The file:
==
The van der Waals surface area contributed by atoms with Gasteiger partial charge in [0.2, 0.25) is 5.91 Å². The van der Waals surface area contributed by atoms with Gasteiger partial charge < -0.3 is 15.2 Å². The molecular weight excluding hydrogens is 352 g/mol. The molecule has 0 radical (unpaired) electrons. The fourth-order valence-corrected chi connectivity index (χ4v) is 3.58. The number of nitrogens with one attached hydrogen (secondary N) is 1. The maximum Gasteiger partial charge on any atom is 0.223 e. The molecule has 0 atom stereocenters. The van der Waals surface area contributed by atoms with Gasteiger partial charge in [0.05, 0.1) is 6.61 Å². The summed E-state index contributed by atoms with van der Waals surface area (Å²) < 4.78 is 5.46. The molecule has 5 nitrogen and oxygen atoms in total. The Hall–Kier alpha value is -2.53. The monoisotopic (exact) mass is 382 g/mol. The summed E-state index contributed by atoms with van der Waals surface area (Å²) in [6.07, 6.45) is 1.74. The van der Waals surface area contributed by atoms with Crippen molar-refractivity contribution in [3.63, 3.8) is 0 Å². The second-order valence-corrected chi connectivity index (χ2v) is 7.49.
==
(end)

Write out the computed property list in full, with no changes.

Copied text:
The van der Waals surface area contributed by atoms with Gasteiger partial charge in [0.2, 0.25) is 5.91 Å². The van der Waals surface area contributed by atoms with Gasteiger partial charge < -0.3 is 15.2 Å². The molecular weight excluding hydrogens is 352 g/mol. The molecule has 0 radical (unpaired) electrons. The fourth-order valence-corrected chi connectivity index (χ4v) is 3.58. The number of nitrogens with one attached hydrogen (secondary N) is 1. The maximum Gasteiger partial charge on any atom is 0.223 e. The molecule has 0 atom stereocenters. The van der Waals surface area contributed by atoms with Gasteiger partial charge in [0.05, 0.1) is 6.61 Å². The summed E-state index contributed by atoms with van der Waals surface area (Å²) < 4.78 is 5.46. The molecule has 5 nitrogen and oxygen atoms in total. The Hall–Kier alpha value is -2.53. The monoisotopic (exact) mass is 382 g/mol. The summed E-state index contributed by atoms with van der Waals surface area (Å²) in [6.07, 6.45) is 1.74. The van der Waals surface area contributed by atoms with Crippen molar-refractivity contribution in [3.63, 3.8) is 0 Å². The second-order valence-corrected chi connectivity index (χ2v) is 7.49.